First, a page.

my comments here:


Anonymous Kana W said...
This sickens me.

Blogger jurassicpork said...
I actually had nightmares about the execution last night. They kept waking me up every couple of hours.

Blogger Pangolin said...
I've said it before elsewhere but I don't think that it's all that important to death penalty advocates who they kill as long as somebody is killed in retaliation for crimes.

It seems to be a matter of faith rather over fact.

Anonymous The Wifely Person said...
this is ultimately about power and class struggle. not in the big way, but in the smaller, more insidious ways that undermine the natural development of this country.

what we saw yesterday was no different from what we witness 25, 50, 100 years ago. A black man was arrested, tried, convicted and sentenced to death. there was no regard for due process or truth. the cops needed someone to take the fall and this guy was it.

to be sure, there are monsters who qualify for the death penalty. Guys get arrested, tried, and convicted beyond _a shadow_ of a doubt and are executed. we may not like the death penalty but there are cases where the penalty is legal and binding and there is no question of guilt.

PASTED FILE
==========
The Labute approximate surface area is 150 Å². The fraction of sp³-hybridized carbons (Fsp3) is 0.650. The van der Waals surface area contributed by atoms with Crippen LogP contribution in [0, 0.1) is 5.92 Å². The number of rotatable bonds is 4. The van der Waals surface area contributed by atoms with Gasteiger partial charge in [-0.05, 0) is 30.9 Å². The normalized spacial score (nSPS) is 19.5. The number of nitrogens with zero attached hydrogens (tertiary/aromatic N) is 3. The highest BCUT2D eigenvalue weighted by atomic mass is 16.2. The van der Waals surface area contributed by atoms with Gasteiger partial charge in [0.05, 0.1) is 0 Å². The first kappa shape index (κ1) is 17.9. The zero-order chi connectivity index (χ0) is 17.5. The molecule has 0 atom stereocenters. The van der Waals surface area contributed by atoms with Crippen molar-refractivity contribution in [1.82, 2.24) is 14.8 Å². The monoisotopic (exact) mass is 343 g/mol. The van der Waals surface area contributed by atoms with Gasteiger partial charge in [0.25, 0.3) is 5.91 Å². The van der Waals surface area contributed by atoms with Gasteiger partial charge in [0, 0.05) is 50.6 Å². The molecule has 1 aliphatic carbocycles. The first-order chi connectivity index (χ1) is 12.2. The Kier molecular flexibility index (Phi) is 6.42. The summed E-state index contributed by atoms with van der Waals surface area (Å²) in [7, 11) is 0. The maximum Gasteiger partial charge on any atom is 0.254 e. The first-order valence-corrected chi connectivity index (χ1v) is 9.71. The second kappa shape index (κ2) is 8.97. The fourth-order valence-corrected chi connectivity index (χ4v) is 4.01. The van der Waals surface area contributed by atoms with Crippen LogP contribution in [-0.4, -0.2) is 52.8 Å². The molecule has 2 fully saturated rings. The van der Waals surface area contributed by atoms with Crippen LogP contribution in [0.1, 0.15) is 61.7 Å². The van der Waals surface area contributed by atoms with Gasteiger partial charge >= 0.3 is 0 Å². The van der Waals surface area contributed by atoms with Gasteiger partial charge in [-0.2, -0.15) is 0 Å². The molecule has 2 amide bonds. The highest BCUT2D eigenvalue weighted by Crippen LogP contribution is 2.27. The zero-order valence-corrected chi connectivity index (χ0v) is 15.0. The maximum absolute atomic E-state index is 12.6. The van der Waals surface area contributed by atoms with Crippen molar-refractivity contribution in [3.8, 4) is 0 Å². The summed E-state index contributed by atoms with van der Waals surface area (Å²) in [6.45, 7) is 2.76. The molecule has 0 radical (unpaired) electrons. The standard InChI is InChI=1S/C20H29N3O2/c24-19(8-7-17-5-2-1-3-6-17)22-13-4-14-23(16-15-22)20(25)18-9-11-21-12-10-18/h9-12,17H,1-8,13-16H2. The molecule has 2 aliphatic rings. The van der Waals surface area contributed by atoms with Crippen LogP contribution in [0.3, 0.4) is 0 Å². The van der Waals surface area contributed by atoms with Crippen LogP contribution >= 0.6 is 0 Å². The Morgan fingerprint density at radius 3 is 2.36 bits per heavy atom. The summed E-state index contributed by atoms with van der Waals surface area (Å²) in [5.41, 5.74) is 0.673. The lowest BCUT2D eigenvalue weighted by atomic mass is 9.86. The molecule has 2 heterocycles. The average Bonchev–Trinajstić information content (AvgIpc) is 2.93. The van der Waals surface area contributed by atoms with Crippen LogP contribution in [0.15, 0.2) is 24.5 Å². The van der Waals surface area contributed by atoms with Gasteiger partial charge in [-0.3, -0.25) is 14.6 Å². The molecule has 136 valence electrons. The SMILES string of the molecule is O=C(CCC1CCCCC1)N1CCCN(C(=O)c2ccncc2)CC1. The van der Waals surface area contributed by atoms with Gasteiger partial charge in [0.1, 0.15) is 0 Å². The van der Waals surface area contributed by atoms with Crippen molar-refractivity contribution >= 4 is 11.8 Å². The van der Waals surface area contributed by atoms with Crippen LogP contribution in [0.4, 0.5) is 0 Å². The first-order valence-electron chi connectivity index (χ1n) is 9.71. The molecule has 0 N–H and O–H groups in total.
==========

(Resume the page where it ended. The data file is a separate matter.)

was this that case? it would appear not. it would appear that there was railroading involved. what makes it all the more scary is that despite the possibility of corrupted testimony the state of Georgia carried out the sentence. And scarier still...that the Supremes did not step it to put it on hold.

mr.davis may be guilty, or he may not. but that there is a "may" in the equation makes it suspect. and that, my friends, is the greater tragedy. You cannot commute that sentence once it's carried out.

so sad. so unnecessary.

Anonymous Anonymous said...
No, it's not a blow to anti-capital punishment forces at all. It's proving to be a potent and deeply divisive political event. Much more so than even the events in Illinois that preceded it.

May this be the turning point that it appears to be.

Blogger Jill said...
Pangolin: A caller to Randi Rhodes yesterday quoted his own sister as saying, "If he didn't do this, then he's probably guilty of SOMETHING, so they might as well kill him and get it over with." This is the mindset we're dealing with, and it's horrifying.